The mast electrical connections have to be protected with lubricant, and the batteries removed. The interior and exterior have to be cleaned and scrubbed. All removable items have to be taken off the boat.

The entire process takes a few days - I'm always amazed by how much we can gather on board over the summer. It always takes longer than planned, so there is usually a rush to get it ready for storage. However, since we store the boat indoors each winter, we know it will be well protected and ready to go again in spring.

Friday, September 3, 2010

When the Winds Blow

This is our third year with Obsession, and today marks the third time we've prepared her for an oncoming hurricane. The first year was clear, but then we had two storms last year, and now our first (and hopefully only) for this year.

It's Friday, and Hurricane Earl is coming up the American East Coast on its way here. Earl had worked its way up to Category 4 hurricane a couple of days ago, but it's now down to Category 1. It's still expected to be Category 1 when it hits Nova Scotia/New Brunswick tomorrow, and down to a tropical storm before it hits PEI. However, that's still plenty strong to do major damage.

Last year, we had two instances. First, Hurricane Bill came north. At the time, we were in the Bras D'Or lakes at the St Peter's Marina. The hurricane track prediction anticipated it would go right over our heads. Fortunately, it veered off at the last minute, and Cape Breton was just brushed by its edges. However, we stripped and prepared the boat for the worst, and suffered no damage.

But, two weeks later, Hurricane Danny paid a visit. By then, we were back in Montague, and sure enough, the expected track was going right over us again. So for the second time, we prepared for the worst. However, Montague is well protected, being in a small valley up the river, so the winds are not as damaging as more exposed locations.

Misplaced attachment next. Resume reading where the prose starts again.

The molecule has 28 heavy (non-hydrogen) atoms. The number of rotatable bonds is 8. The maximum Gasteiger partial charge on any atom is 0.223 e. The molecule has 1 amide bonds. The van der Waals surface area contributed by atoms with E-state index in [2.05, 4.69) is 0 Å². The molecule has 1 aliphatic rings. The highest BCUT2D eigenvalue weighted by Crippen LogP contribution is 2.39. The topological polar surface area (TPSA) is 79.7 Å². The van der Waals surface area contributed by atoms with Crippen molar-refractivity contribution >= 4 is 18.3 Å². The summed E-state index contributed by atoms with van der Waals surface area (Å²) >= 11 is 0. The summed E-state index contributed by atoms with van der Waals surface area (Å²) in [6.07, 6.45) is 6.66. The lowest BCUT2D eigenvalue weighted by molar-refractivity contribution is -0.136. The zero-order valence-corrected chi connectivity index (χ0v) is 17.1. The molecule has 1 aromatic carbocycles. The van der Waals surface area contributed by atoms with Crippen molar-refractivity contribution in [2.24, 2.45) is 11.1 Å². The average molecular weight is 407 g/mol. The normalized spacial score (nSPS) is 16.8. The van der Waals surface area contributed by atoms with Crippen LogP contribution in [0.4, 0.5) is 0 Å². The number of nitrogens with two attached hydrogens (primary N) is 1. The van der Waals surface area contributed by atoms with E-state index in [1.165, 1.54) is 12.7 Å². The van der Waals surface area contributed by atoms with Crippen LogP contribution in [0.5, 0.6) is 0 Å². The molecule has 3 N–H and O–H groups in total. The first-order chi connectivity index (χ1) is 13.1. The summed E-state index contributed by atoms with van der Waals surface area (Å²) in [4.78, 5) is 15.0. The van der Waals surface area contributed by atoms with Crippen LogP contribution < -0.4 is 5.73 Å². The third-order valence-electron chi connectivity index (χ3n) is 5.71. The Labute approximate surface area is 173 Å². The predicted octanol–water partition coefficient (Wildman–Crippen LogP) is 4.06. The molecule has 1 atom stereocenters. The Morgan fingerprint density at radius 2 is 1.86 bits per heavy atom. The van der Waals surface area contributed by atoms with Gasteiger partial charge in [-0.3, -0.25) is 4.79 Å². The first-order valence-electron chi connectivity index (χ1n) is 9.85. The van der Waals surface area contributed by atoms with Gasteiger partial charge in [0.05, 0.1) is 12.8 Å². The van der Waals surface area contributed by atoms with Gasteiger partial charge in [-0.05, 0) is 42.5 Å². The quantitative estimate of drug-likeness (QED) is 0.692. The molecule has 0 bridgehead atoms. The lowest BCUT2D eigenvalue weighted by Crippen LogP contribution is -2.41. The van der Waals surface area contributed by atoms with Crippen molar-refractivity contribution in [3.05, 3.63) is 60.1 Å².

And to think Americans complain about our sending them Canadian Cold Fronts. Look what they give us in return.

When we prepare for a hurricane, we have two classes of actions. The first is to secure the boat. The second is to eliminate potential wind damage, either to sails or from flying projectiles.

Securing the boat to the mooring means doubling and tripling our dock lines. Essentially, we take all of the lines we have, and tie them between the boat and the dock. Sailboats are designed to handle strong winds, but they assume that the winds are used to move the boat. The situation is a bit different when you're tied to a dock, and don't want to move. Imagine holding up a 30-foot long piece of plywood against 50 knot winds - that's how much force is on a boat if the wind hits it broadside. With plenty of lines, the boat can withstand this force and stay tied to the dock. However, we have to hope that the docks are strong enough to withstand this force on many boats without breaking. Fortunately, this year, we were moved from our normal, outside, docking area, to a more secure dock, so we should be fine in that regard.